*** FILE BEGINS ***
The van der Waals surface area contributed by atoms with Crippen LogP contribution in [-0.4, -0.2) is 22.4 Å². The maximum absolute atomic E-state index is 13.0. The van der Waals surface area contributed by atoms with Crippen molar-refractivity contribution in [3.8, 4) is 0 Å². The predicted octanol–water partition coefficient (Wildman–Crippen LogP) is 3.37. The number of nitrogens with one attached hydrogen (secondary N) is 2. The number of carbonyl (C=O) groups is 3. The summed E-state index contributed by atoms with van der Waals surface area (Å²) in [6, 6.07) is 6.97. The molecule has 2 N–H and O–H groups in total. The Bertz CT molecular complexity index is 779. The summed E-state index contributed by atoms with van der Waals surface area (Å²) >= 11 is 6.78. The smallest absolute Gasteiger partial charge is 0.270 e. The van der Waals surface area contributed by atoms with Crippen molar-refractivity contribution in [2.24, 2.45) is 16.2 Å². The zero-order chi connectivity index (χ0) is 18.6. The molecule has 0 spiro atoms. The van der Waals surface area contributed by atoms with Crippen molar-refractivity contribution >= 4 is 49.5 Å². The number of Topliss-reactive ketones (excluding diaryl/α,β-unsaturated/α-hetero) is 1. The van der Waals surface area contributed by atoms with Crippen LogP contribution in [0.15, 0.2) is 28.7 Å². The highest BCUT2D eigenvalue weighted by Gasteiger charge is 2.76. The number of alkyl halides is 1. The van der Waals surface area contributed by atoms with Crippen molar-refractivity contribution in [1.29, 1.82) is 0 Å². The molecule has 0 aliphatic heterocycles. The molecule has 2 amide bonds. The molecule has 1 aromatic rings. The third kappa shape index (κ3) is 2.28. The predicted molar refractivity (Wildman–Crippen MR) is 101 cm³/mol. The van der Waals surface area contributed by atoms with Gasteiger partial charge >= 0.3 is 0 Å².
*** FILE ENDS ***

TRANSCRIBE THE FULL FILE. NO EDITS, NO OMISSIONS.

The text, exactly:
The van der Waals surface area contributed by atoms with Crippen LogP contribution in [-0.4, -0.2) is 22.4 Å². The maximum absolute atomic E-state index is 13.0. The van der Waals surface area contributed by atoms with Crippen molar-refractivity contribution in [3.8, 4) is 0 Å². The predicted octanol–water partition coefficient (Wildman–Crippen LogP) is 3.37. The number of nitrogens with one attached hydrogen (secondary N) is 2. The number of carbonyl (C=O) groups is 3. The summed E-state index contributed by atoms with van der Waals surface area (Å²) in [6, 6.07) is 6.97. The molecule has 2 N–H and O–H groups in total. The Bertz CT molecular complexity index is 779. The summed E-state index contributed by atoms with van der Waals surface area (Å²) >= 11 is 6.78. The smallest absolute Gasteiger partial charge is 0.270 e. The van der Waals surface area contributed by atoms with Crippen molar-refractivity contribution in [2.24, 2.45) is 16.2 Å². The zero-order chi connectivity index (χ0) is 18.6. The molecule has 0 spiro atoms. The van der Waals surface area contributed by atoms with Crippen molar-refractivity contribution >= 4 is 49.5 Å². The number of Topliss-reactive ketones (excluding diaryl/α,β-unsaturated/α-hetero) is 1. The van der Waals surface area contributed by atoms with Crippen LogP contribution in [0.15, 0.2) is 28.7 Å². The highest BCUT2D eigenvalue weighted by Gasteiger charge is 2.76. The number of alkyl halides is 1. The van der Waals surface area contributed by atoms with Crippen molar-refractivity contribution in [1.29, 1.82) is 0 Å². The molecule has 0 aliphatic heterocycles. The molecule has 2 amide bonds. The molecule has 1 aromatic rings. The third kappa shape index (κ3) is 2.28. The predicted molar refractivity (Wildman–Crippen MR) is 101 cm³/mol. The van der Waals surface area contributed by atoms with Gasteiger partial charge >= 0.3 is 0 Å².